The oil industry dares to look past the clouds

News in oil and gas has gone from bad to worse, and those watching the headlines hoping for a bounceback in the oil price are likely to remain disappointed for the medium-term. This is particularly true in the North Sea, as Oil & Gas UK’s 2016 Activity Report in February spelled further bad news, and even referenced a “collapse” in investment in new projects.

The UK exploratory sector is expected to receive £1 billion to spend on new projects this year, compared with an average £8 billion for the last five years, signalling further disparaging news for an already bruised sector.

However, though the outward appearance of the oil industry is spelling a bleak outlook, internally an air of cautious optimism is spreading. Many are taking this as an opportunity to gather together and find solutions – something that a sector that has historically existed in siloes has been avoiding for too long.

Attending the GE Oil & Gas Annual Meeting in February, executives from across the industry gathered to discuss the latest in industry trends.  I was not privy to many of the closed-door conversations, but I did attend many of the keynotes, and gleaned notes from some of the myriad technology sessions. And though this was the first time in years the conference took place in a sub-$30/barrel environment, excitement at the event was palpable.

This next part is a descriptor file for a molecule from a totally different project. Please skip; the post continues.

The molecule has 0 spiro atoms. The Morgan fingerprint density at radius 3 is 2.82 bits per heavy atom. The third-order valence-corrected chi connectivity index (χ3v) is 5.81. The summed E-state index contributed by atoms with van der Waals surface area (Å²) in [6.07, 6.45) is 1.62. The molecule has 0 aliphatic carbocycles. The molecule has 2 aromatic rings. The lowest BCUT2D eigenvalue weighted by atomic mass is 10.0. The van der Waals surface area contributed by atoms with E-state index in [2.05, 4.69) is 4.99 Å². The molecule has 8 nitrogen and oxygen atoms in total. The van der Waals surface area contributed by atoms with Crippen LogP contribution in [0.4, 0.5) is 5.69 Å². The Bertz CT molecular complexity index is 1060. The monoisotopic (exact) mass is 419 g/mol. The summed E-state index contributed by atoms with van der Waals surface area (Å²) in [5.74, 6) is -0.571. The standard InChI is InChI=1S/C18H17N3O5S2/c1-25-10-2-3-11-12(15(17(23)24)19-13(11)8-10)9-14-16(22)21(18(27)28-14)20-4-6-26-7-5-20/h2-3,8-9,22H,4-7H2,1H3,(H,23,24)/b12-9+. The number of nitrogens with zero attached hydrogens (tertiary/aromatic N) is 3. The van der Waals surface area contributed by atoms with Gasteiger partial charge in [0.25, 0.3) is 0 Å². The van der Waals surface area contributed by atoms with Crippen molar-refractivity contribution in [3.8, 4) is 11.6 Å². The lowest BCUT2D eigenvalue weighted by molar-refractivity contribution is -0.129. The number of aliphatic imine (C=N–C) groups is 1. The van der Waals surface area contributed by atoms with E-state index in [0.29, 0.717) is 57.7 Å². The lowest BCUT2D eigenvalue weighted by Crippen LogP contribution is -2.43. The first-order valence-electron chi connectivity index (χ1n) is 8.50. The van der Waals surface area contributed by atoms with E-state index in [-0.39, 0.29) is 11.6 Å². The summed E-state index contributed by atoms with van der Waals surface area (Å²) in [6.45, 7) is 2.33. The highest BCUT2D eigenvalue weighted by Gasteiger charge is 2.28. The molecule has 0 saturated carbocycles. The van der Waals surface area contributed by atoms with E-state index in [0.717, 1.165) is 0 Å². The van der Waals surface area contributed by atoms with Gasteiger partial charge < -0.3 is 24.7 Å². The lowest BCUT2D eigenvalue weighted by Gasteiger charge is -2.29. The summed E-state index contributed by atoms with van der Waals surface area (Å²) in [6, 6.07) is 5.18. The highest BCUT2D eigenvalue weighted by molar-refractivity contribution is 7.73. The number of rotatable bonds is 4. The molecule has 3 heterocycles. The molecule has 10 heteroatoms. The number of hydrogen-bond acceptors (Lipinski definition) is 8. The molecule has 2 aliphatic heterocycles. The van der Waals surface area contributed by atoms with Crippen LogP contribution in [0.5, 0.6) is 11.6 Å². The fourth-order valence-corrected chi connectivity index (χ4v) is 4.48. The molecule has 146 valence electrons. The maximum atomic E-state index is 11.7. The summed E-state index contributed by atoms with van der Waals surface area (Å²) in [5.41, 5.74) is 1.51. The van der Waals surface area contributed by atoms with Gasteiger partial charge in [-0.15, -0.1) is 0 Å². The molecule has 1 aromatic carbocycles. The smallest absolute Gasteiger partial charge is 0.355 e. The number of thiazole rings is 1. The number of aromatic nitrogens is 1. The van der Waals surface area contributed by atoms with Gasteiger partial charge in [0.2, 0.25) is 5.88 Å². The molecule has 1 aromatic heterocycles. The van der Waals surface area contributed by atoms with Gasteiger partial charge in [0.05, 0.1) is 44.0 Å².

The theme of the meeting focused on digital capabilities in oil and gas, and even had some hardened industry veterans getting excited about the future. A panel discussion with GE’s digital heads conceptualised what a fully digitised oilfield might look like and even conjectured a “Siri” for oil and gas.

The oil industry is looking to gain efficiencies wherever possible, and this includes convergence of technologies. When one thinks about it, this is quite fundamental. Why can’t sensors from large aircraft designed to work through vast amounts of Big Data adapt to the oilfield? If wearable technology is being tweaked and reworked for recreational Google glass, how can we put it to work in an industry that answers the growing demand for the world’s energy needs? Drones are already being put to good use on offshore rigs, simplifying maintenance checks around the rig.

Oil and gas may not be the first place a person’s mind goes when considering the advent of technology, but why shouldn’t it be? Through advanced developments in other industries, oil and gas stands to benefit greatly. We could be witnessing the renaissance of the oil and gas industry. If nothing else, we may be seeing the next generation of extracting the materials that make the world go round. It just took an oil price drop of nearly 70% to get there.

Rachel Kelly

Hill & Knowlton Strategies Search